The driver had directions. It seemed Sookie had purchased a house on the ocean. ‘She is moving ahead,’ Niall nodded. It was a relief. Niall liked Eric Northman. He’d done his best to fix the situation, offering a King’s ransom for the vampire, but Appius refused. While there was something unnatural about the idea of the vampire and his Granddaughter, seeing them together made the difficulties seem possible. ‘And now, not to be,’ Niall sighed.
Initially, he worried for her. Humans rarely survived these types of separations intact, but Sookie surprised him. She had bonding sickness, he could feel it, but her symptoms were muted. She did better being in contact with their kind, but it was clear she was capable of maintaining her equilibrium regardless. It was as though her body was healing itself.
For a while, Niall thought to tempt a Seelie into seducing her. Sookie was attractive. She had ensorcelled Breandan, and then the Viking. There were Seelie without mates, but no amount of hinting or inducement could sway his subjects. At first, it was because Sookie was too hybrid, but as her harsh lines and crude manner softened, the problem became something else.
Sookie was different. She had magic, but it wasn’t the magic of the Seelie. Instead, it was a wild, flowing thing from some place that made those around her uncomfortable. Dillon reported his work with her had revealed an alarming lack of boundaries. Everything he threw at her, she absorbed and mirrored. There seemed no limit to her capabilities and, for the sake of caution, he stopped working with her. “She is like a door that opens,” he told his Father. “Everything she learns becomes a road to another door. I don’t dare show her anymore lest her powers overcome me.” He told Niall he was now convinced Sookie would become a danger to herself and all of those around her. “She has no sense of what she is or the power she commands. Her temper is becoming less balanced. In her ignorance, she will cause a calamity.”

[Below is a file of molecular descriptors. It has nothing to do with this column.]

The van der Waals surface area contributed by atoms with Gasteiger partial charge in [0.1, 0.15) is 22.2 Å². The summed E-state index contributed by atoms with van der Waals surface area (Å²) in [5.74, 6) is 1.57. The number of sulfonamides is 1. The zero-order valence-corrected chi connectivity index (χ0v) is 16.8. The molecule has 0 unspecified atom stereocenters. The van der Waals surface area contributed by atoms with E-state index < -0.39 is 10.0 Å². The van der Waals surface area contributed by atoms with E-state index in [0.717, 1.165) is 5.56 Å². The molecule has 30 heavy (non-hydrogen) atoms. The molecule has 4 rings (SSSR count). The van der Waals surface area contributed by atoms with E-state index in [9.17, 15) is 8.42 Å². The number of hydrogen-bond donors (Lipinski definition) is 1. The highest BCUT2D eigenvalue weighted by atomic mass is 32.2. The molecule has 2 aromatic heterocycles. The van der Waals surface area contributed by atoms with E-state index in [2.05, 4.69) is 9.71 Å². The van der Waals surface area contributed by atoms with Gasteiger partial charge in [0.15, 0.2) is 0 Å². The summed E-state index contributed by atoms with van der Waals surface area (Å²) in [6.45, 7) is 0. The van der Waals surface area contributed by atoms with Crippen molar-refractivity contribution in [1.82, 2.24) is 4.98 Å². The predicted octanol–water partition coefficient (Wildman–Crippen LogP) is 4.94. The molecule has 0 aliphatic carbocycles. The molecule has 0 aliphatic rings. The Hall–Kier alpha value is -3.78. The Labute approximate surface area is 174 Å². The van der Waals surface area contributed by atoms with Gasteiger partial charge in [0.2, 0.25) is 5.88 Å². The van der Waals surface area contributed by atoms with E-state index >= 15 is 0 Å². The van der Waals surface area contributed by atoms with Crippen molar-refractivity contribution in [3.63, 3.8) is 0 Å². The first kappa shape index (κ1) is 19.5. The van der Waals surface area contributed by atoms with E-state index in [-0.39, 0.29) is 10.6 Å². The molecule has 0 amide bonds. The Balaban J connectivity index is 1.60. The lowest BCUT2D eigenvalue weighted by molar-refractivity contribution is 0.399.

Dillon had paused before telling Niall the thing he most feared, “I think if would be for the best if you ended her. She is a kind soul, but the damage she can unleash would haunt her.” When Niall scoffed, telling Dillon he was overreacting, his son said, “I know you don’t wish to hear it, Father, but she is no longer what she was. She is grown too different, even for us. She can never be one of the Trooping Fae. She is unique and the marks she carries will condemn her to live alone.”
The car turned into a driveway and Niall noted the rolling hills. The sun was just setting over the western ocean, turning the waving grasses gold. The ocean waves sparkled and birds wheeled in the sky above.
He found himself stepping out into a white stone parking area surrounded by a house, a barn, and a stone wall. The far end was open and through the gap in the buildings, the Fae saw Sookie. She was sitting on the edge of the hill that led to the beach, her golden head resting on her knees. For a minute, Niall remembered another time. He was riding his horse over the hills near Carreigh, watching a golden-haired girl, her head crowned in daisies, resting her chin on her knees as her sheep gamboled about her.
“Grandfather?” Sookie cried, and the vision was gone. She slipped her human face, and Niall saw that Dillon hadn’t been wrong. The features were even more pronounced. Her eyes slanted and they flashed like storms at sea. Still, her lips were soft as they kissed his cheek, “I wasn’t expecting you,” she greeted him.
“I came directly here,” he told her. “I’m sorry I’ve been gone so long, but it looks as though you’ve been well employed.”